It’s too early to get a handle on the economics of the Eagle Ford shale play, led by Petrohawk Energy Corp. in South Texas, “but that is an exciting shale to watch,” says Jeb Armstrong, senior oil and gas E&P analyst for Calyon Securities (USA) Inc. in New York.

Meanwhile, the Marcellus continues to have strong potential, and development of the Haynesville play will affect gas markets and service-company stocks, he and Mark Urness, Calyon managing director and head of energy research, also based in New York, add.

The analysts discuss U.S. shale plays and describe their top E&P and oilfield-service stock picks in “Opportunity Knocks: Evaluating Oil and Gas Stocks in the Current Market Environment,” a webinar presented by, an energy-intelligence product of Oil and Gas Investor magazine, and sponsored by Turks & Caicos Sporting Club at Ambergris Cay, a private, residential club on a private 1,100-acre island in the British West Indies.

The webinar archive is now available at, along with PDFs of the analysts’ slides.

Natural gas prices as low as $4 would result in a rapid self-correction, Armstrong says. Service companies that are more exposed to U.S. producers’ gas drilling, than to North American and non-North American oil drilling, may be in a better seat for an up-cycle, according to Urness, if the U.S. rig count continues to decline sharply.

“This could cause the (gas-price down-) cycle to reverse quickly,” Urness says, thus gas-exposed service stocks “could do better.”

For example, the Haynesville play needs at least $5 gas prices for most activity to be economic. Chesapeake Energy Corp. (NYSE: CHK) is carried in its Haynesville play by a deal with Plains Exploration & Production Co. (NYSE: PXP), “so it is less sensitive (to the $5 hurdle), probably,” Armstrong says.

“The company itself has a tremendous asset base,” he adds of Chesapeake. As for its international gas-marketing alliance with StatoilHydro ASA (NYSE: STO), this “would provide a great opportunity to expand outside the U.S.,” but upside from this, if any, would be realized more than five years in the future. It’s not a short-term play, he says.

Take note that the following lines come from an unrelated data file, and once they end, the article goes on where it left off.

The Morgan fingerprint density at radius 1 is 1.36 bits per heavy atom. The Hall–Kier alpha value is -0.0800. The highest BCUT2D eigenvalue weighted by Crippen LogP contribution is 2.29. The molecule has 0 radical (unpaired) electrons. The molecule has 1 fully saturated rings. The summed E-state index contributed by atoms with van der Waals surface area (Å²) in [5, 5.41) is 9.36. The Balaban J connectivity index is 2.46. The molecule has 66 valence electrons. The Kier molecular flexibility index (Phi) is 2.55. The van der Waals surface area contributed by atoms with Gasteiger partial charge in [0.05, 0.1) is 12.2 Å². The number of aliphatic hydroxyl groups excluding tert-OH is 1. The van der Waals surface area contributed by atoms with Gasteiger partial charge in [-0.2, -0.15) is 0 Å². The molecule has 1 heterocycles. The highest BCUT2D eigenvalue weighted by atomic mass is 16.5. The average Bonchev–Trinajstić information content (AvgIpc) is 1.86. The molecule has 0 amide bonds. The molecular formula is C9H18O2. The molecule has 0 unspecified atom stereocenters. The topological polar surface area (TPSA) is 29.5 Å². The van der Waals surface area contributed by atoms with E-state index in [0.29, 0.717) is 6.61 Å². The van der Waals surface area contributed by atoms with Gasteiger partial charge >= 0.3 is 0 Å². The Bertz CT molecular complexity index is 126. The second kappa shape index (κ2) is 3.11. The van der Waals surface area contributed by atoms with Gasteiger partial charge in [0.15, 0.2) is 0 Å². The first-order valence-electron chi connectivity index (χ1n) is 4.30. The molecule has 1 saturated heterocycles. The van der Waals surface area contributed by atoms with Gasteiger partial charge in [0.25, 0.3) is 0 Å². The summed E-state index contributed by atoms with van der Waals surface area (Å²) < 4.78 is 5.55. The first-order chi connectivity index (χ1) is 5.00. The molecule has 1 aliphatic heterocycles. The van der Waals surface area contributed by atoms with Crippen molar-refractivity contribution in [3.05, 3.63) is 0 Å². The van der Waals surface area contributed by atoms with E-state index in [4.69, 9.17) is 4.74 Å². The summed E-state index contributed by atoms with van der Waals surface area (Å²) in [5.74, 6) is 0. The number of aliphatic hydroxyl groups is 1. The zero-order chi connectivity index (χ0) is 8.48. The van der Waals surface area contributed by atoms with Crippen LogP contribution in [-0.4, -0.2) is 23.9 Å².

As for investor concerns with Chesapeake’s financial profile, “the company just needs to stick to what it’s doing,” and do what it says it will do, he says, while there is some skepticism in the market that it will stick to its plan and show financial discipline. Its $3.2-billion credit facility is tapped out. Armstrong says he is of two minds about Chesapeake’s future: He sees great opportunity, and also sees “tremendous caution right now.”

Here are more comments from the analysts.

-- Cash-rich E&P companies are more likely to buy assets than acquire weaker producers via merger, Armstrong says. Mergers will occur if the industry’s fundamentals worsen and companies that are underwater are forced to merge or declare bankruptcy.

What E&P A&D deals that are getting done are on the buyer’s terms. For example, Chesapeake was unable to make a straight-up sale of its South Texas package and accepted a volumetric-production-payment (VPP) structure instead.

“There are buyers out there, but you have to structure the deal as they like it,” Armstrong says.

Among service stocks, valuations are so low that sellers are reluctant to do deals, Urness adds. He expects overleveraged companies to be forced into divestments in 2009, especially U.S. companies that have too many spec-build rigs. Larger service companies will look to purchase smaller, including private, firms, particularly those with new technology or in new areas.

-- Armstrong’s top stock picks include Range Resources Corp. (NYSE: RRC), which he rates a Buy with a target price of $48. The stock was $34.35 during the webinar. Range is a leader in the Marcellus shale and is conservative in its estimates of its company-wide potential, Armstrong says.

He also recommends Anadarko Petroleum Corp. (NYSE: APC), which he rates a Buy with a target price of $42. The stock was trading at $38.49 during the webinar. Anadarko is a leader in deepwater exploration in the Gulf of Mexico and abroad, and its Rockies production is hedged against the basis differential, he says.

Meanwhile, two additional picks are W&T Offshore Inc. (NYSE: WTI) and Mariner Energy Inc. (NYSE: ME), which are wholly exposed to Gulf of Mexico oil and gas production. W&T is also leveraged to oil prices, as it is unhedged, Armstrong says. The stocks may be interesting upon news from OPEC on Dec. 17 of its plan for further production cuts, which could help push oil prices up.

-- Urness’ service-stock picks include Cameron International Corp. (NYSE: CAM), FMC Technologies Inc. (NYSE: FTI), Schlumberger Ltd. (NYSE: SLB), Pride International Inc. (NYSE: PDE) and Noble Corp. (NYSE: NE).

Urness expects a rebound in oil demand in 2010 as the world’s economies begin to recover. “Stocks have obviously declined in lockstep with crude oil prices…This is an attractive entry point for investors.”

He adds that the recorded 2008 and forecasted 2009 decline in world oil demand would be the first back-to-back declines since the 1980s, when global oil demand fell four consecutive years.

He expects the U.S. rig count to fall by 700 rigs from the August peak of 1,470, and 2009 U.S. capex spending to fall 23% from 2008 spending. Worldwide, he expects capex to decline 15% and the rig count to fall to 2,700 from the 3,330 of this year.

–Nissa Darbonne, Executive Editor, Oil and Gas Investor, A&D Watch, Today,,;